Revenue Growth And Profitability Elude Sun

CEO McNealy points to improving margins and software sales to startups as hopeful signs of a turnaround.

Aaron Ricadela, Contributor

February 27, 2006

3 Min Read

Over the past year, Sun Microsystems has cut half a billion dollars in costs, introduced computers that once again impress CIOs with their speed, and struck deals with Microsoft, Google, and other tech companies to help its products comply with industry standards. Now the 25-year-old Silicon Valley institution needs to ramp up sales growth and turn a profit if it hopes to capture enough market share from Microsoft, Intel, IBM, and other competitors to regain some of its former influence in the industry.

"We need to see some revenue growth, there's no doubt about that," said CEO Scott McNealy at a meeting with reporters at Sun's Menlo Park, Calif., headquarters Friday. And "we desperately need to get to some level of GAAP [generally accepted accounting principles] profitability," he added. For its second fiscal quarter, which ended December 25th, Sun reported a $223 million loss on sales of $3.34 billion.

To get profitable again, the company needs to raise prices on its software--never a strong suit in a company that relied on sales of high-priced servers during its dot-com heyday--and convince more customers to switch from computer systems sold by IBM and Hewlett-Packard to Sun's Sparc chip platform and Solaris operating system. Sun's formula also relies on its new "Galaxy" server, which has achieved fast benchmark results running Advanced Micro Devices' Opteron microprocessor.

"The problem with those software revenues is we're basically pricing it all at zero," McNealy said. But he pointed to deals with customers including General Motors, General Electric, FedEx, and American Express as examples of Sun's ability to sell long-term "subscription" agreements for its Java middleware and other software, along with its computers.

McNealy won't say when Sun will again turn a profit. "I don't want to be banging a tin cup on a bar" for guessing wrong, he said. But Sun president Jonathan Schwartz said Sun's gross margins improved to 42.6% last quarter, up from 39% a few years ago. And McNealy said selling software to startups building their businesses on new Web technologies is supplementing Sun's traditional corporate sales. Sun recently disclosed a deal to sell computers and software to Ning, a startup formed by Netscape founder Marc Andreessen.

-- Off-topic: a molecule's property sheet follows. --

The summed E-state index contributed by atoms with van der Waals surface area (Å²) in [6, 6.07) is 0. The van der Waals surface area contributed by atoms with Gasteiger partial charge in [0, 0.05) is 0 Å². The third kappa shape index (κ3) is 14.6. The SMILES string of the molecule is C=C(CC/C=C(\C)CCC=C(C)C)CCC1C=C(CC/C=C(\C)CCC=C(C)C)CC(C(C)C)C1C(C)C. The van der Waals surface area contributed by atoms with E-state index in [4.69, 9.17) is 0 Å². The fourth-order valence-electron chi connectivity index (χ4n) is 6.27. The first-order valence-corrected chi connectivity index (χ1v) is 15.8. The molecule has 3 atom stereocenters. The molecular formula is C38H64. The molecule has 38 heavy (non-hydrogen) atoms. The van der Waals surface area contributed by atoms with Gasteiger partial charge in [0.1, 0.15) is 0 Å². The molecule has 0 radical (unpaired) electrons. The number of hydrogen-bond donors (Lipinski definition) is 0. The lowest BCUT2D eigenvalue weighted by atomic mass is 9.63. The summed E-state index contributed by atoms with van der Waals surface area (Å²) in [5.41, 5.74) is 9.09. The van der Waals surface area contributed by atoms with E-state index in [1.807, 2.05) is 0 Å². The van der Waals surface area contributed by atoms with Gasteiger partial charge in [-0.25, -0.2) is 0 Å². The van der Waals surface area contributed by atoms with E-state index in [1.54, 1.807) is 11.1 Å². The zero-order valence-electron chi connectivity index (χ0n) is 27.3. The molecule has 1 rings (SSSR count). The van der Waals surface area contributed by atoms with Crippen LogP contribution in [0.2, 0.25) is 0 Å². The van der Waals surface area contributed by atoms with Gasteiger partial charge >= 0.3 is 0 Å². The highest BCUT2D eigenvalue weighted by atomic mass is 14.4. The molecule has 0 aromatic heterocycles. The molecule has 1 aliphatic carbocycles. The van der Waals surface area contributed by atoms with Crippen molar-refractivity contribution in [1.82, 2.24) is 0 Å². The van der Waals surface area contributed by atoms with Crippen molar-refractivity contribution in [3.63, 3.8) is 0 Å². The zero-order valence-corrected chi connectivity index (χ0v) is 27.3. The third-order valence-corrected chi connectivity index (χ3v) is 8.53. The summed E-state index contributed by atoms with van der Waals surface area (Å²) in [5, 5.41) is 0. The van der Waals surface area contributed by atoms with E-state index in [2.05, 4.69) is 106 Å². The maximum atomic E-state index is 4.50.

"We understand the disconnect between what the world thinks we're doing and what we're doing," McNealy said. Revealing too much of Sun's plans could also give competitors an edge, he added. At the same time, Sun "can't afford" to be as secretive about its plans as companies such as Apple Computer and Google, which generate lots of media attention, said McNealy, because its business customers demand more disclosure. "So we lose a little bit of the power of the secret" to generate buzz about products, he said.

And what about Sun's plans for a technical cooperation deal it signed with Google last fall? "He doesn’t want us talking about it," McNealy said of Google CEO Eric Schmidt. The two companies last October agreed to distribute Sun's Java software with each download of Google's Web browser toolbar, but indicated the deal could also include sales of Sun hardware to Google and an agreement for Google to distribute Sun's StarOffice productivity suite. "I'd love to talk about everything we're doing over there," said McNealy. But he pointed to Google's $115.17 billion market capitalization versus Sun's stock market value of $10.25 billion. "The last guy I want pissed off at me is Eric Schmidt," he said.

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